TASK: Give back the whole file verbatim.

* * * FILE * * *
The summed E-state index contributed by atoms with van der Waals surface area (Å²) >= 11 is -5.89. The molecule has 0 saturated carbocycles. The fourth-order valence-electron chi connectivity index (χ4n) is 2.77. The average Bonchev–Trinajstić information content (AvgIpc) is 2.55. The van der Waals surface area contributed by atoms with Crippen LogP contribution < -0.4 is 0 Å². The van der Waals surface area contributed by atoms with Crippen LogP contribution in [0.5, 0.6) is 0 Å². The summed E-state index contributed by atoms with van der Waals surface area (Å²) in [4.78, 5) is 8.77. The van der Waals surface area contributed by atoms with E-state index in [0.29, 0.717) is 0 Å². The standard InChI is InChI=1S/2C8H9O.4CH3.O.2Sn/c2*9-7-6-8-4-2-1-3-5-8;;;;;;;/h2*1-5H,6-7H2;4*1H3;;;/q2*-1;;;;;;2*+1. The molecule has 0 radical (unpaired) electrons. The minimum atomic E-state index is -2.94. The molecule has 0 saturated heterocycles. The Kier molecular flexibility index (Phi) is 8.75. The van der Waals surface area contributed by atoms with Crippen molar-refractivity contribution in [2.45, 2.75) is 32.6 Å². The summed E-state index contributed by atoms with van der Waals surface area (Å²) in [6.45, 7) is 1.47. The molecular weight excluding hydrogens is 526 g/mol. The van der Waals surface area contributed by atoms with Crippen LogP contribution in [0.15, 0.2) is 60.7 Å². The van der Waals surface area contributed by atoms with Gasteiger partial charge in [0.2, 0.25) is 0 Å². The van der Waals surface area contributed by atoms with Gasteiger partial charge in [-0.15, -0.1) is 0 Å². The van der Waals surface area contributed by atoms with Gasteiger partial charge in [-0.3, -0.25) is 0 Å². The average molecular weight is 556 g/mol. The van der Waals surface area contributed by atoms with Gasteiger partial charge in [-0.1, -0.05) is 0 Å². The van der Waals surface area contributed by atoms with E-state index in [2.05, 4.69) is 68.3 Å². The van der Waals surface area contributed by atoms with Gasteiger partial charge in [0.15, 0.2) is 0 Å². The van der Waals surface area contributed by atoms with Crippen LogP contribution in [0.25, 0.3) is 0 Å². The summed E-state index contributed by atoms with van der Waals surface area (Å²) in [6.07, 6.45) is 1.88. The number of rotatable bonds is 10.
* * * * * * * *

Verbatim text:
The summed E-state index contributed by atoms with van der Waals surface area (Å²) >= 11 is -5.89. The molecule has 0 saturated carbocycles. The fourth-order valence-electron chi connectivity index (χ4n) is 2.77. The average Bonchev–Trinajstić information content (AvgIpc) is 2.55. The van der Waals surface area contributed by atoms with Crippen LogP contribution < -0.4 is 0 Å². The van der Waals surface area contributed by atoms with Crippen LogP contribution in [0.5, 0.6) is 0 Å². The summed E-state index contributed by atoms with van der Waals surface area (Å²) in [4.78, 5) is 8.77. The van der Waals surface area contributed by atoms with E-state index in [0.29, 0.717) is 0 Å². The standard InChI is InChI=1S/2C8H9O.4CH3.O.2Sn/c2*9-7-6-8-4-2-1-3-5-8;;;;;;;/h2*1-5H,6-7H2;4*1H3;;;/q2*-1;;;;;;2*+1. The molecule has 0 radical (unpaired) electrons. The minimum atomic E-state index is -2.94. The molecule has 0 saturated heterocycles. The Kier molecular flexibility index (Phi) is 8.75. The van der Waals surface area contributed by atoms with Crippen molar-refractivity contribution in [2.45, 2.75) is 32.6 Å². The summed E-state index contributed by atoms with van der Waals surface area (Å²) in [6.45, 7) is 1.47. The molecular weight excluding hydrogens is 526 g/mol. The van der Waals surface area contributed by atoms with Crippen LogP contribution in [0.15, 0.2) is 60.7 Å². The van der Waals surface area contributed by atoms with Gasteiger partial charge in [0.2, 0.25) is 0 Å². The van der Waals surface area contributed by atoms with Gasteiger partial charge in [-0.15, -0.1) is 0 Å². The van der Waals surface area contributed by atoms with Gasteiger partial charge in [-0.3, -0.25) is 0 Å². The average molecular weight is 556 g/mol. The van der Waals surface area contributed by atoms with Gasteiger partial charge in [-0.1, -0.05) is 0 Å². The van der Waals surface area contributed by atoms with E-state index in [2.05, 4.69) is 68.3 Å². The van der Waals surface area contributed by atoms with Gasteiger partial charge in [0.15, 0.2) is 0 Å². The van der Waals surface area contributed by atoms with Crippen LogP contribution in [0.25, 0.3) is 0 Å². The summed E-state index contributed by atoms with van der Waals surface area (Å²) in [6.07, 6.45) is 1.88. The number of rotatable bonds is 10.